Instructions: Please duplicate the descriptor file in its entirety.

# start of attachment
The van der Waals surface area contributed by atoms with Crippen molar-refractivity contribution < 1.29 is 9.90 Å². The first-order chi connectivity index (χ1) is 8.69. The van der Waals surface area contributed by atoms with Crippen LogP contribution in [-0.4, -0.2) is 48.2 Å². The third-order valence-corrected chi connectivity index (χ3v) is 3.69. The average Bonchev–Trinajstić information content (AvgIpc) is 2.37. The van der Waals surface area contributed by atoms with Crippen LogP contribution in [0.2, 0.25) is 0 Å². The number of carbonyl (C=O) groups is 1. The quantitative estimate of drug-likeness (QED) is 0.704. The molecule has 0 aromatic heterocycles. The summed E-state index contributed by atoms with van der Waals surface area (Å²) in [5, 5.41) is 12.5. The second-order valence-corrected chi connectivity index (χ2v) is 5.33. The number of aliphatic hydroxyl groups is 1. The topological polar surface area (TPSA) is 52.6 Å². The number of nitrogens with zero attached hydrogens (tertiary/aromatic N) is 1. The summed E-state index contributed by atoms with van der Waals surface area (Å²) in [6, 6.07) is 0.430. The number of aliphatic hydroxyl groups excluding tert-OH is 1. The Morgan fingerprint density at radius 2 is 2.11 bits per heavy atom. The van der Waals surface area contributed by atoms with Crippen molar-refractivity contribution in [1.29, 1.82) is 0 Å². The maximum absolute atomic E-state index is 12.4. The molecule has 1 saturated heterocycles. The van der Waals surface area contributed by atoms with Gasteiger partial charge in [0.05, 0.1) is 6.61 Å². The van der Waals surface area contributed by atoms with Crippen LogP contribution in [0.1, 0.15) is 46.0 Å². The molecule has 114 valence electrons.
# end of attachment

The van der Waals surface area contributed by atoms with Crippen molar-refractivity contribution < 1.29 is 9.90 Å². The first-order chi connectivity index (χ1) is 8.69. The van der Waals surface area contributed by atoms with Crippen LogP contribution in [-0.4, -0.2) is 48.2 Å². The third-order valence-corrected chi connectivity index (χ3v) is 3.69. The average Bonchev–Trinajstić information content (AvgIpc) is 2.37. The van der Waals surface area contributed by atoms with Crippen LogP contribution in [0.2, 0.25) is 0 Å². The number of carbonyl (C=O) groups is 1. The quantitative estimate of drug-likeness (QED) is 0.704. The molecule has 0 aromatic heterocycles. The summed E-state index contributed by atoms with van der Waals surface area (Å²) in [5, 5.41) is 12.5. The second-order valence-corrected chi connectivity index (χ2v) is 5.33. The number of aliphatic hydroxyl groups is 1. The topological polar surface area (TPSA) is 52.6 Å². The number of nitrogens with zero attached hydrogens (tertiary/aromatic N) is 1. The summed E-state index contributed by atoms with van der Waals surface area (Å²) in [6, 6.07) is 0.430. The number of aliphatic hydroxyl groups excluding tert-OH is 1. The Morgan fingerprint density at radius 2 is 2.11 bits per heavy atom. The van der Waals surface area contributed by atoms with Crippen molar-refractivity contribution in [1.29, 1.82) is 0 Å². The maximum absolute atomic E-state index is 12.4. The molecule has 1 saturated heterocycles. The van der Waals surface area contributed by atoms with Gasteiger partial charge in [0.05, 0.1) is 6.61 Å². The van der Waals surface area contributed by atoms with Crippen LogP contribution in [0.1, 0.15) is 46.0 Å². The molecule has 114 valence electrons.